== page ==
ROBERT BERNARD, president of the Arima Race Club (ARC) and a member of the Stud Farm Association of Trinidad and Tobago, was disappointed over the lack of buyers at the annual Yearling Sale, which took place on Sunday at the Santa Rosa Park, Arima.
Bernard, in an interview on Monday, said, “We are very disappointed actually in how the sale panned out.”
Asked if the Stud Farm Association was disappointed in terms of the sale of horses or the turn-out of potential buyers, Bernard replied, “The sale. It had very few buyers.
“We had 29 horses entered in the sale,” he continued. “We had about 15 horses that were withdrawn for some reason or the other, whether they were paid the non-appearance fee. I guess people thought they would not have gotten proper prices for their off-springs and, hence, they decided to go with the non-appearance fee.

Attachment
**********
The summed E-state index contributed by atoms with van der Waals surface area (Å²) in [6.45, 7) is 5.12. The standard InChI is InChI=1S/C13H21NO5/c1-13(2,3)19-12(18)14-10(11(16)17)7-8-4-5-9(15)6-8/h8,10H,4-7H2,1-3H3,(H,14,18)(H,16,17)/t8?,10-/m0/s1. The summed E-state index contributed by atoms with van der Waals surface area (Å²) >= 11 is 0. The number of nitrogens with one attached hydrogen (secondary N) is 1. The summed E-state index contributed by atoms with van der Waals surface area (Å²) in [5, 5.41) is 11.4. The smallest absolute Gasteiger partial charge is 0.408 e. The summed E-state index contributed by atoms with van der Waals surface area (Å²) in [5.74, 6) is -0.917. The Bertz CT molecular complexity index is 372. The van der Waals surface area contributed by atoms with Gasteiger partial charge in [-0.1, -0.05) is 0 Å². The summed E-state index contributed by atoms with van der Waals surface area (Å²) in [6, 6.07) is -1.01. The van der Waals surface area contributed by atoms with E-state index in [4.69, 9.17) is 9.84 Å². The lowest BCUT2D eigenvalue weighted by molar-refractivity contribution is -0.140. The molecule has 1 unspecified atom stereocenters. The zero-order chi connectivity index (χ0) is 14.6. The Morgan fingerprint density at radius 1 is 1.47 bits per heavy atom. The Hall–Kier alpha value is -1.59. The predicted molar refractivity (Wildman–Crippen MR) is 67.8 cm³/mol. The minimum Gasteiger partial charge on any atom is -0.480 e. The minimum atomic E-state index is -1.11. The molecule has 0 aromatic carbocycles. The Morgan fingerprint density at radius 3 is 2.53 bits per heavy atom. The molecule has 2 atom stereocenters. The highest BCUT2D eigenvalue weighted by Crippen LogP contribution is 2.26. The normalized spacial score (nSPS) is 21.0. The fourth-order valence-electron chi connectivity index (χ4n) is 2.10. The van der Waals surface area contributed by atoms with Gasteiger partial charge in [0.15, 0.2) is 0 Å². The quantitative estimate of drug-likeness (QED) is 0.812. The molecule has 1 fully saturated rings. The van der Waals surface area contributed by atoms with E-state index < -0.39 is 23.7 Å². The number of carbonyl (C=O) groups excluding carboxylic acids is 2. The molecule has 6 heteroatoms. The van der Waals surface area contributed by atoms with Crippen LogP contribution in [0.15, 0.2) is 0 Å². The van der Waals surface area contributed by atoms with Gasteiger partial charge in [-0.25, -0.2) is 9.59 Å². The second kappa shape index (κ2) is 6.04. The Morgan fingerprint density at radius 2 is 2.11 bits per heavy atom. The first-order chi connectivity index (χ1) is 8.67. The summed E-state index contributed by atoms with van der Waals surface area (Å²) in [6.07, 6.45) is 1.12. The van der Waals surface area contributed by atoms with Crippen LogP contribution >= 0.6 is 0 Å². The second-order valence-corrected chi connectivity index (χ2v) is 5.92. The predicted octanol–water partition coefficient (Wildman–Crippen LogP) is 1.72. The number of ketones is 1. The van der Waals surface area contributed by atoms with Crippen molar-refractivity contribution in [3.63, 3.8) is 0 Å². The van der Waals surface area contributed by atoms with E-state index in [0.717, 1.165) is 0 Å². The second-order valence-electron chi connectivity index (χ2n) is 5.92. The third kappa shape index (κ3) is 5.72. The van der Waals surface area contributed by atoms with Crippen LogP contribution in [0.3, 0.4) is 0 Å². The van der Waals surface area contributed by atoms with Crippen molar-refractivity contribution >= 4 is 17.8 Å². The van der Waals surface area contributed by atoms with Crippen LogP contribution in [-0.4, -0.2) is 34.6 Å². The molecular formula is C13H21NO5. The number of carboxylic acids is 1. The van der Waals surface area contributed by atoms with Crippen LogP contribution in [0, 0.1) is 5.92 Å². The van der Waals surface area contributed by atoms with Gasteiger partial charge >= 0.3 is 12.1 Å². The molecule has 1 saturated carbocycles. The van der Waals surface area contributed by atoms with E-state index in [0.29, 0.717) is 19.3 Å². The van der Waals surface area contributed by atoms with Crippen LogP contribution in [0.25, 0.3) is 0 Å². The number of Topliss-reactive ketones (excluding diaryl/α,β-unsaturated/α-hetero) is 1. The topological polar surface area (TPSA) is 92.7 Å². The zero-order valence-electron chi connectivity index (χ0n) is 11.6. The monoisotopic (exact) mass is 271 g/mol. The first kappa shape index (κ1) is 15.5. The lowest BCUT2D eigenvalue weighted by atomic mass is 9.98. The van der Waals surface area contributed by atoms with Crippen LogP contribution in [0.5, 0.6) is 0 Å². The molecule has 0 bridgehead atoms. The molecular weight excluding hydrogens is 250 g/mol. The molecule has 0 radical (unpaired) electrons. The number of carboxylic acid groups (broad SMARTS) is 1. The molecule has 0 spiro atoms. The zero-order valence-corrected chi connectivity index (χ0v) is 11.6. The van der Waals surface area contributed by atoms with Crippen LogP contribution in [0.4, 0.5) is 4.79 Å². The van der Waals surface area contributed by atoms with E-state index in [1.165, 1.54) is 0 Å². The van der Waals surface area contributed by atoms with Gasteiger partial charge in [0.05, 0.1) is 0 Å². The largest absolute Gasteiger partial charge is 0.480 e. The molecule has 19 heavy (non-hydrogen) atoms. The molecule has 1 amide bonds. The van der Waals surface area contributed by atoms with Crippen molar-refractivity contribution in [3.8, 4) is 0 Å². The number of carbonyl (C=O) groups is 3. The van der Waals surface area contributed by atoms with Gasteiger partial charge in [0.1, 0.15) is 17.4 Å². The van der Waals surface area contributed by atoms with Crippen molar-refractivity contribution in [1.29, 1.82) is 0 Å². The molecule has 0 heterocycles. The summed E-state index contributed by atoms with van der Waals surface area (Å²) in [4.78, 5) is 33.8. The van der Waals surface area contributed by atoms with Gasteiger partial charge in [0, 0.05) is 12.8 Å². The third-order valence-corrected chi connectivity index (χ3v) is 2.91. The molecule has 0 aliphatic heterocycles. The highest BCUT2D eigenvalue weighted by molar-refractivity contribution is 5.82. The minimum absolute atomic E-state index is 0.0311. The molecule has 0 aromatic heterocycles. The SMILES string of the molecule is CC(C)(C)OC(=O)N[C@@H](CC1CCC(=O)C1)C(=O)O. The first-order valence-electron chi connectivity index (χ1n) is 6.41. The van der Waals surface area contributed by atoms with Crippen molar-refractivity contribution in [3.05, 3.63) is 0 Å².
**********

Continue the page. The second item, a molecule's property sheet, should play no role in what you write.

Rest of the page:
“(We) had five yearlings on offer for sale. Three of those two-year-olds were sold.”
Bernard acknowledged that the current economic climate, caused by the covid19 pandemic, could have been a contributing factor to Sunday’s disappointing sale of horses.
“With the covid and the local horseracing industry still struggling, we can’t have as many people on the track as we would like, it’s a lot of things going on at this time,” Bernard said.
After two race days since horse racing was allowed to resume in October, how have things been with the ARC lately?
“Due to the lack of patrons we are allowed, because we are operating in a season where everybody who (have) to come in have to be vaccinated, it will have a ripple effect throughout the society,” Bernard responded.
“If people get vaccinated, we can get to some level of normalcy, I think we can improve. But, until that time, we just have to be careful how we proceed.
“It’s not only in our business. Every business we talk to, they are saying the same thing. The whole economy is under a lot of pressure,” he ended.